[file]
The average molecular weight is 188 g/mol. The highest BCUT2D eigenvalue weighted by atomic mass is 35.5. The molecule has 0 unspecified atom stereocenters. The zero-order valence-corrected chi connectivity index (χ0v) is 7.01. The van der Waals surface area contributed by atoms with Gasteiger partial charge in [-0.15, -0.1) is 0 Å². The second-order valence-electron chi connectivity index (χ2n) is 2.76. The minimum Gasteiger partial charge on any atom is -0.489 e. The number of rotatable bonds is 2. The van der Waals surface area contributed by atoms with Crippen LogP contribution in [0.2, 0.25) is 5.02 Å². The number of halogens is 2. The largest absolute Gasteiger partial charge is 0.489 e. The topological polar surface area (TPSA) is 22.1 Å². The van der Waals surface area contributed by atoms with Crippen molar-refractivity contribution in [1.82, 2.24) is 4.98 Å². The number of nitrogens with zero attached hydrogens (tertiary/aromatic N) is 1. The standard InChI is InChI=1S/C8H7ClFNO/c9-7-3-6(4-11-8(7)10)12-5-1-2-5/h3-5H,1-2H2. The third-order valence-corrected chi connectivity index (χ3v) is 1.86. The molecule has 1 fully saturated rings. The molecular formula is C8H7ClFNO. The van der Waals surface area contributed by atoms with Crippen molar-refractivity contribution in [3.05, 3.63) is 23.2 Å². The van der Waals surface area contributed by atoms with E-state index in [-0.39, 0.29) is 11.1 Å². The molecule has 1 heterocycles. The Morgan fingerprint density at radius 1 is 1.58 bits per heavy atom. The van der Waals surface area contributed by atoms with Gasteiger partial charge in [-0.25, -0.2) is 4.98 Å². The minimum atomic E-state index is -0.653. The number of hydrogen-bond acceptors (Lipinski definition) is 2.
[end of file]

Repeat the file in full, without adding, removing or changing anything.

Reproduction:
The average molecular weight is 188 g/mol. The highest BCUT2D eigenvalue weighted by atomic mass is 35.5. The molecule has 0 unspecified atom stereocenters. The zero-order valence-corrected chi connectivity index (χ0v) is 7.01. The van der Waals surface area contributed by atoms with Gasteiger partial charge in [-0.15, -0.1) is 0 Å². The second-order valence-electron chi connectivity index (χ2n) is 2.76. The minimum Gasteiger partial charge on any atom is -0.489 e. The number of rotatable bonds is 2. The van der Waals surface area contributed by atoms with Crippen LogP contribution in [0.2, 0.25) is 5.02 Å². The number of halogens is 2. The largest absolute Gasteiger partial charge is 0.489 e. The topological polar surface area (TPSA) is 22.1 Å². The van der Waals surface area contributed by atoms with Crippen molar-refractivity contribution in [1.82, 2.24) is 4.98 Å². The number of nitrogens with zero attached hydrogens (tertiary/aromatic N) is 1. The standard InChI is InChI=1S/C8H7ClFNO/c9-7-3-6(4-11-8(7)10)12-5-1-2-5/h3-5H,1-2H2. The third-order valence-corrected chi connectivity index (χ3v) is 1.86. The molecule has 1 fully saturated rings. The molecular formula is C8H7ClFNO. The van der Waals surface area contributed by atoms with Crippen molar-refractivity contribution in [3.05, 3.63) is 23.2 Å². The van der Waals surface area contributed by atoms with E-state index in [-0.39, 0.29) is 11.1 Å². The molecule has 1 heterocycles. The Morgan fingerprint density at radius 1 is 1.58 bits per heavy atom. The van der Waals surface area contributed by atoms with Gasteiger partial charge in [-0.25, -0.2) is 4.98 Å². The minimum atomic E-state index is -0.653. The number of hydrogen-bond acceptors (Lipinski definition) is 2.